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Wind farm opponents plan appeal

Dale Rankin, one of the landowners who claimed FPL Energy created a nuisance by erecting ugly and noisy wind turbines at the company's Horse Hollow Wind Energy Center, said the group's attorneys have decided an appeal is in order. Rankin said that in his group's opinion, the appeals court erred. "Politics and the judicial world are not supposed to mix, and they obviously do," Rankin said, adding that there's "too much political pressure" on the appeals court to maintain the status quo and not get in the way of the wind turbine industry.

A group of rural Taylor County landowners plan to appeal to the Texas Supreme Court a recent ruling that people cannot sue solely because they dislike how wind turbines sound or look.

The 11th Court of Appeals, which serves 28 counties in West Central Texas, ruled Thursday that a lower court was correct in deciding that state law "does not provide a nuisance action for aesthetic impact."

Dale Rankin, one of the landowners who claimed FPL Energy created a nuisance by erecting ugly and noisy wind turbines at the company's Horse Hollow Wind Energy Center, said the group's attorneys have decided an appeal is in order. Rankin said that in his group's opinion, the appeals court erred.

"Politics and the judicial world are not supposed to mix, and they obviously do," Rankin said, adding that there's "too much political pressure" on the appeals court to maintain the status quo and not get in the way of the wind turbine industry.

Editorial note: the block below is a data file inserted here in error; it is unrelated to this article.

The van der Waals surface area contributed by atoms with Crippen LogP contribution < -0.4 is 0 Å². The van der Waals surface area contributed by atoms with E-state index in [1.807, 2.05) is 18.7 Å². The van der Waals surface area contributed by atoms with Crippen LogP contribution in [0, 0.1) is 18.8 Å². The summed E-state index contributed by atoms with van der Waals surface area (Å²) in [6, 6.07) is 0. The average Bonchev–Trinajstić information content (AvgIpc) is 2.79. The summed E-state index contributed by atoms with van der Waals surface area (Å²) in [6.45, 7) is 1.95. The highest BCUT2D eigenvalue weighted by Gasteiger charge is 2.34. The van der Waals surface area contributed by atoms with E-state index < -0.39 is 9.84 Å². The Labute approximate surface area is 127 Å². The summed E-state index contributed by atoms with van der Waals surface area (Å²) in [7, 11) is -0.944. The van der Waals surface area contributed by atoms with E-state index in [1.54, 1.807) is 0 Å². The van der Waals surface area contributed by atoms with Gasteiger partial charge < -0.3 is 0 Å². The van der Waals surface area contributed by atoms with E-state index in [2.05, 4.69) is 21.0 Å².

"I do not believe we will have that kind of action by the state Supreme Court," he said. "I believe the Supreme Court will rule based on the law. ... If they rule in our favor, it's going to open the door for a lot of other groups like ours. This is the... more [truncated due to possible copyright]  

A group of rural Taylor County landowners plan to appeal to the Texas Supreme Court a recent ruling that people cannot sue solely because they dislike how wind turbines sound or look.

The 11th Court of Appeals, which serves 28 counties in West Central Texas, ruled Thursday that a lower court was correct in deciding that state law "does not provide a nuisance action for aesthetic impact."

Dale Rankin, one of the landowners who claimed FPL Energy created a nuisance by erecting ugly and noisy wind turbines at the company's Horse Hollow Wind Energy Center, said the group's attorneys have decided an appeal is in order. Rankin said that in his group's opinion, the appeals court erred.

"Politics and the judicial world are not supposed to mix, and they obviously do," Rankin said, adding that there's "too much political pressure" on the appeals court to maintain the status quo and not get in the way of the wind turbine industry.

"I do not believe we will have that kind of action by the state Supreme Court," he said. "I believe the Supreme Court will rule based on the law. ... If they rule in our favor, it's going to open the door for a lot of other groups like ours. This is the first case -- only case I know of -- that's gone this far. But we believe it's that important."

During the 2006 trial, the opposing sides argued over issues such as the levels of noise that constitute interference with a neighbor's use and enjoyment of property, whether FPL's wind turbines at times created noise rivaling a B-1 bomber's, and the amount and cause of any property devaluation near the wind farm.

The wind farm covers about 60,000 acres and stretches from Taylor County into Nolan County. The wind industry has been a major economic boon for the Big Country, with wind farms sprouting throughout the area.

 


Source: http://www.reporternews.com...

AUG 25 2008
http://www.windaction.org/posts/16747-wind-farm-opponents-plan-appeal
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